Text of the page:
book reviews · gen reads

gen reads: the secret history

Some of my most favorite memories of summer when I was young revolve around “my summer reading ritual”.

It would began the day school let out.

When we came home from the last day of school, I would pull all of my bedding off my bed and create a bed on the floor using my comforter as my “mattress”. I would then stack any and all books I wanted to read by my new “bed”. This stack usually included new books and old books. I was very fortunate to grow up in a house where we had disposable income for books, access to a library, and parents who are both book worms. I was a voracious reader as a kid and my parents definitely nurtured that as much as they could.

I would then proceed to read all summer long.

I would read before I went to bed, I would read in the mornings, I would read laying on the hammock outside, I would read in the car, I would read by the pool. Chances are if you saw me from ages 6 onward I almost always had a book in hand.

Summertime always makes me think of being a little kid  and the excitement I always felt when I cracked open  a new book along with the sorrow I would feel when the incredibly amazing book I had been reading 24/7 finally came to an end.

There’s just nothing like a good book.


It was on a summer vacation at age 17 where I found my FAVORITE book, The Secret History by Donna Tartt.

I had finished a book I had packed for the vacation plus a book that was at the beach house we were staying. I was remarking to my mom’s friend that I didn’t know what to do with myself for the remaining hours of the trip while we wandered a book store we had found on our way home.

She smiled and said “Hold on let me find you this book”. After a few minutes she handed me this book.

I have never been so engrossed in a book in all my life as I was when I first read The Secret History.

Donna Tartt is an incredible writer and you should prepare yourself for a dense SMART read with a lot of references you may need to look up. It is not a quick beach read but it is addictive and dark and delicious, perfect for a summer read. The characters are complex, you love them and hate them as the book flows through the story. Much of the book focuses on character flaws and the desire to be someone you are not.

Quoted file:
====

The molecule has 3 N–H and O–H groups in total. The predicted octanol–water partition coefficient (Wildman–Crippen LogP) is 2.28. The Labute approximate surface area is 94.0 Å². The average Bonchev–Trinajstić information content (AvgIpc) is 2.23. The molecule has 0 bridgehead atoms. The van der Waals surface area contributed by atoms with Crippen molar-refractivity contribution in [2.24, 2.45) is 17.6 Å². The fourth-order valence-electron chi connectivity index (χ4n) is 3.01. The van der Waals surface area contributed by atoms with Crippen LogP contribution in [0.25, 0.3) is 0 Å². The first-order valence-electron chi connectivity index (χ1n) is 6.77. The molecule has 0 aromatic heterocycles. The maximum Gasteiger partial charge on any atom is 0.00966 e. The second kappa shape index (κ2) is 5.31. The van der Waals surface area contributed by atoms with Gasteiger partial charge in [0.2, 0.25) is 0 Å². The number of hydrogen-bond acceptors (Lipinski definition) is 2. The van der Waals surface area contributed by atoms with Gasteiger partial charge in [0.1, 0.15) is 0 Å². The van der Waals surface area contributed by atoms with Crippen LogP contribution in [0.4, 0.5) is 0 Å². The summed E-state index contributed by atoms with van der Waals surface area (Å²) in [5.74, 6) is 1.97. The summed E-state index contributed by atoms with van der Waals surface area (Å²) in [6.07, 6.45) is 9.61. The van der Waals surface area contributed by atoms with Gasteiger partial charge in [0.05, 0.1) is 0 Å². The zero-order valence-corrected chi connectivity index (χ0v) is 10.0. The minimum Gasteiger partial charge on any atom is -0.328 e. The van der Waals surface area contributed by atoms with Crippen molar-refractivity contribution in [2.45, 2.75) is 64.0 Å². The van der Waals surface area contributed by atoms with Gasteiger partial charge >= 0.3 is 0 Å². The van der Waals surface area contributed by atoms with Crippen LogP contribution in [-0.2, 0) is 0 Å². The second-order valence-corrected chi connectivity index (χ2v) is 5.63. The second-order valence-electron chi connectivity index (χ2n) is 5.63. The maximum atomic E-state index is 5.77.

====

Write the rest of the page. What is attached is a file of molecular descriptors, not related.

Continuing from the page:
“Under the influence of their charismatic classics professor, a group of clever, eccentric misfits at an elite New England college discover a way of thinking and living that is a world away from the humdrum existence of their contemporaries. But when they go beyond the boundaries of normal morality their lives are changed profoundly and forever, and they discover how hard it can be to truly live and how easy it is to kill.” (book jacket)

The book follows Richard Papen as he leaves behind his dismal upbringing in California to go to school at Hamden College (those who love Bret Easton Ellis will recognize it as Campden College from The Rules of Attraction as Ellis and Tartt were very good friends). Hamden College is nestled in Vermont and is both bucolic and grand (the college is based off Tartt’s alma matter Bennington College).

Richard becomes facisnated with a group of 5 students who are studying the Greek Classics. There’s drinking, there’s drugs, there’s wild college parties and one night stands. Slowly Richard is invited to join the Classics class and in a way falls in love with each of them. Stoic Henry who is the leader of the group; Charles and Camilla, the lighthearted twins; Francis, the lovable hypochondriac; Bunny, the obnoxious Kennedy-wannabe; and Professor Julian Morrow, their warm but removed Classics Professor.

Then a terrible mistake happens and Richard becomes privy to the group’s dark secret which in return begets more dark secrets, betrayals, and murder.


I don’t want to give away much more because reading it in Tartt’s words is far more interesting and engrossing. How she writes is absolutely incredible, her writing is rich and evocative. She is able to capture both the mundane and the exotic and make each flow into each other perfectly.

Here are a few quotes that I love particularly.